Photos and Review by Oyster.com Investigators
The staff is generally indifferent, but the atmosphere is so relaxed that guests might be too mellow to care. The concierge has an amazing knowledge of the city.
Prior to my visit, I went to the Standard's Lido restaurant for dinner and waited more than 40 minutes to be seated, another 30 for food, and so on. So I had a general idea of what to expect.
There was no help getting my bags in the door (though valet attendants looked on as I clunked multiple bags up the front steps).
The front desk gave me an eight-second run-through of the property, scribbling notes on the back of my key card to show where my room was in relation to the pool, the spa, etc. In those eight seconds, I heard the words "pool," "spa," and possibly "dog hammer," but I couldn't be sure.
My room didn't have a room-service menu, so I called downstairs and they said they would send someone right up. After waiting more than 30 minutes, I just walked to the restaurant and placed an order directly with them.
Throughout my stay, I saw folks waiting for the valet, sometimes more than 30 minutes. During dinner, a line of cars juts from the entrance by about 100 feet.
Still, none of these service faux pas really bothered me. The relaxed vibe, no matter how much I tried to look past it, got the better of me. I generally felt like an obnoxious old fart for requesting anything at all.
On a positive note, the concierge is brilliant. When I asked for a restaurant recommendation near 10th and Collins Avenue (a random location more than a mile from the Standard), she was able to name four.
The Standard is on Belle Island, about a mile from South Beach. Cabs can take guests to the heart of the action for about $12.
Isolated on Belle Island, the Standard is over a bridge and a little more than a mile from South Beach (about $12 by cab). But the hotel offers a free shuttle to its beachside sister, the Raleigh hotel. I felt disconnected from all the doings and happenings throughout the city, but I suppose that was the whole point.
The only hangout within walking distance is the Purdy Lounge, a dark, thrift-store-furnished bar with a relaxed, hip quality better seen on New York's Lower East Side.
Simplicity is key here. There's no unnecessary extravagance, but rooms are sufficient.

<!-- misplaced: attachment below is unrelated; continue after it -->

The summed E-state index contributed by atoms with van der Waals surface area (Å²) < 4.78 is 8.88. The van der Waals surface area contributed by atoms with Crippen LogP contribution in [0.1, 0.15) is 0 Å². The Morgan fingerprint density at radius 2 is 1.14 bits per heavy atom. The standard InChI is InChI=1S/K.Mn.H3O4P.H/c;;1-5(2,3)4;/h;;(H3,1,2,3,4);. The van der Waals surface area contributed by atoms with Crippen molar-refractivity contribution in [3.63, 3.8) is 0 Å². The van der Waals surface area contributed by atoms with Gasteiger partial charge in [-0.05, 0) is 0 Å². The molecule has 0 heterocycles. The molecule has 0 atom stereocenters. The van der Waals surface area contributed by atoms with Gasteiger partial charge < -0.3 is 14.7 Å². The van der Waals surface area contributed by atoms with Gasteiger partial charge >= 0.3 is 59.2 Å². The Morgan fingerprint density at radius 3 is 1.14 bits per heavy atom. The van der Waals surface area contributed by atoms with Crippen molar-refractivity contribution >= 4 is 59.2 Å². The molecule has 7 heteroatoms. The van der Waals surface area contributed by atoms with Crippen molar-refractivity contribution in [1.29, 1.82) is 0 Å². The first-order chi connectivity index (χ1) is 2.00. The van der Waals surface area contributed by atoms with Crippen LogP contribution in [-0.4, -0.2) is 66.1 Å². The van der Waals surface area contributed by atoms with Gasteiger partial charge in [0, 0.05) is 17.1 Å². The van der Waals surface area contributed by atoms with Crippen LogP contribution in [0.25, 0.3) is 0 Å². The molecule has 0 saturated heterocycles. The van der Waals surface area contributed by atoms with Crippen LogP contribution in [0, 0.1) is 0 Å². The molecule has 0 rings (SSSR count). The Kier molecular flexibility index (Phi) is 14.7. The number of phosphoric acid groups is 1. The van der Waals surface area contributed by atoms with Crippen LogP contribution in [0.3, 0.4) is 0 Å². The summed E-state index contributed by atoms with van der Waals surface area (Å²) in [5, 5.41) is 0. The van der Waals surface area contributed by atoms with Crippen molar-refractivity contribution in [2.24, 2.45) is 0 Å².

My tiny, motel-style room had enough stains and rust to authenticate the adult summer-camp experience. It's all about simplicity.
There's a tiny flat-screen TV with a DVD player attached to the wall. Courtesy of the complimentary DVD library, I borrowed Old School, which I found thematically appropriate -- lots of aging hipsters reliving sexier days all around me.
Designed as a gratuitously sexy place for peace and serenity, the hotel is all about creating that memorable vacation euphoria.
There's a large infinity pool overlooking the bay that has an underwater sound system and a unique waterfall hot tub with hot water free-falling on guests' shoulders from about 8 feet up. The pool is open 24 hours, and I preferred to use it at night, when I could plunge into the eerie ectoplasm glow beneath the stars.
The famous Lido Spa is the Standard's main draw, with a Turkish hammam and playful treatments like body painting with mud (where they encourage a friend to blast you clean with a hose).
Emphasizing holistic well-being, the hotel offers daily yoga and meditation programs.
The second-floor fitness center has cardio, strength training, free motion equipment, and on-site personal trainers. The Center for Integral Living offers retreats and workshops on various topics, such as business, ecology, and sexuality (but I never witnessed any workshops in action).
A lounging crowd of 20-somethings sip cocktails and play bingo. There are also weekly party nights and a coed sauna.
I made it for Sunday bingo, which came highly recommended by SoBe locals who would never miss the opportunity to ride out the weekend until the very last minute. (Things really do die down at about 12:01 a.m.)
Sprawling across the denim sofas, bare feet up on the cushions, the dense crowd of 20-somethings have rekindled the cool in Grandma's favorite pastime. A hard-talking master of ceremonies screamed B-32 into the mike and even managed to summon enthusiasm from the crowd for the Standard bingo rally cry, "When I say balls, you say balls!"
Considering the weekly party nights (with promotions like ladies and bottoms drink free), the rather raunchy pool scene (especially once the body paint gets flying), and the coed sauna (no need to explain anything more), it's probably for the best that kids under 14 are not allowed on the property.
The Standard maintains its hipness by intentionally steering clear of kids (allows ages 14-and-up only).
"This is an adult playground, therefore children under 14 are not allowed anywhere on the property," the hotel proclaims in its "House Rules". Given the combined emphasis on spa treatments and scenester parties, it makes sense that the Standard wouldn't want kids around. Even teenagers might find the vibe a little too mellow or grown-up (though just about anyone will love the gorgeous pool).
The rooms can be a bit dingy, but they're fashionably dingy.
There were some serious cleanliness issues with the room, namely giant rust stains behind the toilet, and mold, but they all seemed somehow forgivable, like they were part of the eclectic, low-key décor.
The blissfully remote, adults-only (14+) Standard is about a mile from the beach, but it's still passionately hip. Though it skimps on service and has small, somewhat dingy rooms, it creates a low-key holistic haven by way of vintage furniture, outdoor bathtubs, a 24-hour pool, yoga retreats, and a world-famous (though overhyped) spa.
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